Sometimes in the midst of extreme suffering, Jesus doesn’t seem like a “present help.” Instead He seems distant and far away. If this is true for you, turn in His direction by listening to and singing music that will remind you how God is with you. Saying and singing God’s truths out loud is one way for you to fill your mind and heart with comfort and hope.
God cares about what you went through. His own Son, although He didn’t experience violence in a sexual form, was a victim of violent assault. No matter how awful your attack, no matter how long and slow your recovery, God is your Redeemer. He is able to redeem terrible wrongs and make them right. Psalm 147:3 tells us, “He heals the broken hearted and binds up their wounds.”
Face your reactions to what happened. You must be willing to let God enter into your reactions—to feel what you feel. A violation makes you feel violated. When something overpowers you, you feel weak and overwhelmed. You need to be able to enter into your grief, hurt, confusion, fear, and anger. Tell God all about your anguish as the Psalmist does: “My heart is in anguish within me” (Psalm 55:4).
Don’t try to face what happened and your reactions to it by yourself. Invite Jesus into your struggle. Take hold of His promise of good: “When you pass through the waters, I will be with you; and through the rivers, they shall not overwhelm you; when you walk through fire you shall not be burned, and the flame shall not consume you” (Isaiah 43:2).
You are walking in deep waters. God will walk with you. You are walking through fire. God will not let the flames consume you. Turn to him every day. Take God’s promises to heart many times each day. Every time you remember, every time you struggle, every time you feel that your heart is breaking under the weight of what happened to you, ask Him to help you.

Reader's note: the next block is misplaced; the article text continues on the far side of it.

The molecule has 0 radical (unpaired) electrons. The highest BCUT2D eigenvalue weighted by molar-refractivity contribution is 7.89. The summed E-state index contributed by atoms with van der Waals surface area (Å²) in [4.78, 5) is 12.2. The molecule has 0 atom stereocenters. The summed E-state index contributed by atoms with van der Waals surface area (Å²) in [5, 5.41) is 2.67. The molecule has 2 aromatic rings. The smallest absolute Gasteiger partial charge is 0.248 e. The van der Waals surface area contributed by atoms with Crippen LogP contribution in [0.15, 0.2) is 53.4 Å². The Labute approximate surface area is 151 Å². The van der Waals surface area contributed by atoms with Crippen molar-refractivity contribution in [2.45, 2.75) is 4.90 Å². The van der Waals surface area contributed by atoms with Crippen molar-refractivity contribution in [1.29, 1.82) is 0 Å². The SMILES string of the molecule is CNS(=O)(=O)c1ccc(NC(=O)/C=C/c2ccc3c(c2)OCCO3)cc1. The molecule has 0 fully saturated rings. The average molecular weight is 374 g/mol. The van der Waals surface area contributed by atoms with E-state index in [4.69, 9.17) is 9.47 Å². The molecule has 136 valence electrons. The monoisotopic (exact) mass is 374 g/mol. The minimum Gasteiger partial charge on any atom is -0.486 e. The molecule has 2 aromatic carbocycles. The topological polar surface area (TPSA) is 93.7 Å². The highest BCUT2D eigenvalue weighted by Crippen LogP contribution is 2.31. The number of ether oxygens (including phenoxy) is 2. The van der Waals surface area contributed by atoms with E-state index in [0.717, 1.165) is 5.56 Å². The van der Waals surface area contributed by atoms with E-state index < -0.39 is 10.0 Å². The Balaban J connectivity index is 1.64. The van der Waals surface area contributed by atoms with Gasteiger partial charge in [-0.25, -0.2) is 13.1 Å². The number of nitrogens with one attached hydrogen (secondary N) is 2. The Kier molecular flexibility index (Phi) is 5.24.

Say His promises out loud. Speak them back to the One who is your hope. Having faith in Jesus is not something you do just once. He’s the person toward whom you reach, toward whom you cry, toward whom you bring your pain, confusion, anger, and fear. He is the direction in which you face. He’s the direction in which you live. He can bear the weight of your trouble and heartache. He also suffered at the hands of evil people. He knows what a broken heart feels like.
Another crucial step in your healing is forgiveness. What happened to you was a great evil, so forgiveness won’t come easily or in a moment. It will be a journey of many small steps. True forgiveness for a true evil is only possible because of God’s forgiveness of you. Paul explains it like this, “Be kind to one another, tenderhearted, forgiving one another, just as God, in Christ, has forgiven you” (Ephesians 4:32).
Lastly, remember God has a special purpose for your life and could even use this horrible experience to help others. It’s no accident that people who come to terms with an evil like this often become useful in the lives of others. You are able to combine compassion for the terrible trouble they’re going through with a clear-mindedness about the way forward. Just living your life will bring hope to others who are suffering that there’s a way forward. You can share that this process can come out good, even though it’s dark and overwhelming right now.
If you or someone you love is a victim of rape, call 1-800-656-HOPE (4673), which is the National Sexual Assault Hotline, or log on to the Rape, Abuse, and Incest National Network site (http://www.rainn.org).
Most local crisis centers have staff trained to help you through the reporting process. They can answer your questions and, if necessary, advocate on your behalf. To reach your local crisis center, you can also call the National Sexual Assault Hotline at 1-800-656-HOPE (4673).
For a sex therapist who specializes in sexual assault cases in your area, visit www.aasect.org.
To learn about ways to reduce your risk of sexual assault, go to http://www.rainn.org/get-information/sexual-assault-prevention.
You can join support groups online (http://www.aftersilence.org has a helpful message board and chat room), or you can find a group to meet with in your own city or community.
The Rape Recovery Handbook: Step-By-Step Help for Survivors of Sexual Assault by Aphrodite Matsakis
After Silence: Rape & My Journey Back by Nancy Venable Raine
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